New Daschle revelations raise questions about forthcoming EMR rules


Early in 2009, former Senate Majority Leader Tom Daschle (D-S.D.) withdrew his nomination to be HHS secretary after it became known that he under-reported income on his tax returns; he drew heavy public criticism for his close ties to the healthcare industry. As the year comes to a close, Daschle again is under fire for working both sides of the fence.

The Huffington Post Investigative Fund reports this week that just months after advising the Obama campaign and subsequently being picked to lead HHS and the administration's healthcare reform efforts, Daschle was instrumental in establishing a health IT practice at a powerful Washington law firm. He's also been a member of the advisory board for General Electric's "Healthymagination" program, which, among other activities, is helping to finance EMR purchases, the story says.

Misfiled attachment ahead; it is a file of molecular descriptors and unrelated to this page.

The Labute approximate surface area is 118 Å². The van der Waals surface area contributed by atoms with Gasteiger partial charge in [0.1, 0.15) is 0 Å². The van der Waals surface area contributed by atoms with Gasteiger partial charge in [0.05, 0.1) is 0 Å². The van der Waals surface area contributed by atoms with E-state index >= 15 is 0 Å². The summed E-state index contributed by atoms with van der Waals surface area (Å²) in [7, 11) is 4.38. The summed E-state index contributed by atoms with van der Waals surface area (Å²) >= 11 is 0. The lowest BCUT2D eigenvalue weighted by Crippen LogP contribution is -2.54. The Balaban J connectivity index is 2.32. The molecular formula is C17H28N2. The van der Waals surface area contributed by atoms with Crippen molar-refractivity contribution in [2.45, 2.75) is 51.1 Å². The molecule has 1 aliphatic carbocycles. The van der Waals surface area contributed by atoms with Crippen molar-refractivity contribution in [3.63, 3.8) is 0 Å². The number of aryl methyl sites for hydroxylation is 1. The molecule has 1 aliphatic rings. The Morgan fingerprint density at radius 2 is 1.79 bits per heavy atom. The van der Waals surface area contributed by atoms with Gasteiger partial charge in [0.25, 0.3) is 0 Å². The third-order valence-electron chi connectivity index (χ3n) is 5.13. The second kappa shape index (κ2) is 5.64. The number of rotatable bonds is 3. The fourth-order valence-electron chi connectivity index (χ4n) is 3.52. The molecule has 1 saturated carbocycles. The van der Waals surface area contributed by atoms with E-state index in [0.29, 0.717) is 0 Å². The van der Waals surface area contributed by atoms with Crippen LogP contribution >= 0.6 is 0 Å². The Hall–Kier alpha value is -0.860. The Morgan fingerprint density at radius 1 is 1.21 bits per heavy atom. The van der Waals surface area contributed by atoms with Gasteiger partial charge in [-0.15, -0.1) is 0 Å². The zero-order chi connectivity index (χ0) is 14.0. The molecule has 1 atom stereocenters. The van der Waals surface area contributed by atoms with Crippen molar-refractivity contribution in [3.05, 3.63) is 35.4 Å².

In both cases, Daschle's apparently helping people capture some of the billions in stimulus money for health IT that he likely had a hand in proposing and crafting. And although the health IT practice of that law firm, Alston & Bird, reportedly has had multiple meetings with national health IT coordinator Dr. David Blumenthal--and Daschle was still an Alston & Bird employee until last month--the former senator has not registered as a lobbyist. In fact, he maintains that he doesn't need to because he's not involved in lobbying activities.

It doesn't sound like Daschle has broken any laws. I'm not going to judge whether he violated any ethics rules or principles, since I'm not a lawyer. But I'm awfully glad he never became HHS secretary. I also wonder who else has had undue influence--or even the appearance of undue influence--on the "meaningful use" rule-making process. - Neil

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